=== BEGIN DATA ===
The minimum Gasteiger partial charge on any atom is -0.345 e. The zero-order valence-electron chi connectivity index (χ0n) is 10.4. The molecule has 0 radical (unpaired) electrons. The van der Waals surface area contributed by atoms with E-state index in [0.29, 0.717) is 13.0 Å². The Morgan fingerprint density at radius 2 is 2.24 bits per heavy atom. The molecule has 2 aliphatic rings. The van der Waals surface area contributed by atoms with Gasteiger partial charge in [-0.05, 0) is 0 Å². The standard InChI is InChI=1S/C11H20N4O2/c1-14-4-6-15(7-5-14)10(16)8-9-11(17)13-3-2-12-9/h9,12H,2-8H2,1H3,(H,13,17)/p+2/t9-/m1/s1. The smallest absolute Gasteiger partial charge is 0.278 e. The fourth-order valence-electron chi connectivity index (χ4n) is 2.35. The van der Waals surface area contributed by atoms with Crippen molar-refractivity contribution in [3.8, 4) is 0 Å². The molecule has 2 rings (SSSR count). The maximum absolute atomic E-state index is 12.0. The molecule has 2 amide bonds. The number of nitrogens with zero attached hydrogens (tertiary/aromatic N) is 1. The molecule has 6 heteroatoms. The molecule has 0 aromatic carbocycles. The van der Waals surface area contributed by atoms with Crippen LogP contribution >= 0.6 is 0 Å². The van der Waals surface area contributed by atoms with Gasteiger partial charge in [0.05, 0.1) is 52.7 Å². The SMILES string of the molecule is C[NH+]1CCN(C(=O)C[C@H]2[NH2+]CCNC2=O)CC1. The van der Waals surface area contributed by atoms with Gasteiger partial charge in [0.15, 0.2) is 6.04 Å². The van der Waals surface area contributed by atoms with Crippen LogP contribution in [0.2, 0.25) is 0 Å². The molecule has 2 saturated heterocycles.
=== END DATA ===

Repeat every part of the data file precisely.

The minimum Gasteiger partial charge on any atom is -0.345 e. The zero-order valence-electron chi connectivity index (χ0n) is 10.4. The molecule has 0 radical (unpaired) electrons. The van der Waals surface area contributed by atoms with E-state index in [0.29, 0.717) is 13.0 Å². The Morgan fingerprint density at radius 2 is 2.24 bits per heavy atom. The molecule has 2 aliphatic rings. The van der Waals surface area contributed by atoms with Gasteiger partial charge in [-0.05, 0) is 0 Å². The standard InChI is InChI=1S/C11H20N4O2/c1-14-4-6-15(7-5-14)10(16)8-9-11(17)13-3-2-12-9/h9,12H,2-8H2,1H3,(H,13,17)/p+2/t9-/m1/s1. The smallest absolute Gasteiger partial charge is 0.278 e. The fourth-order valence-electron chi connectivity index (χ4n) is 2.35. The van der Waals surface area contributed by atoms with Crippen molar-refractivity contribution in [3.8, 4) is 0 Å². The molecule has 2 rings (SSSR count). The maximum absolute atomic E-state index is 12.0. The molecule has 2 amide bonds. The number of nitrogens with zero attached hydrogens (tertiary/aromatic N) is 1. The molecule has 6 heteroatoms. The molecule has 0 aromatic carbocycles. The van der Waals surface area contributed by atoms with Crippen LogP contribution >= 0.6 is 0 Å². The van der Waals surface area contributed by atoms with Gasteiger partial charge in [0.05, 0.1) is 52.7 Å². The SMILES string of the molecule is C[NH+]1CCN(C(=O)C[C@H]2[NH2+]CCNC2=O)CC1. The van der Waals surface area contributed by atoms with Gasteiger partial charge in [0.15, 0.2) is 6.04 Å². The van der Waals surface area contributed by atoms with Crippen LogP contribution in [0.2, 0.25) is 0 Å². The molecule has 2 saturated heterocycles.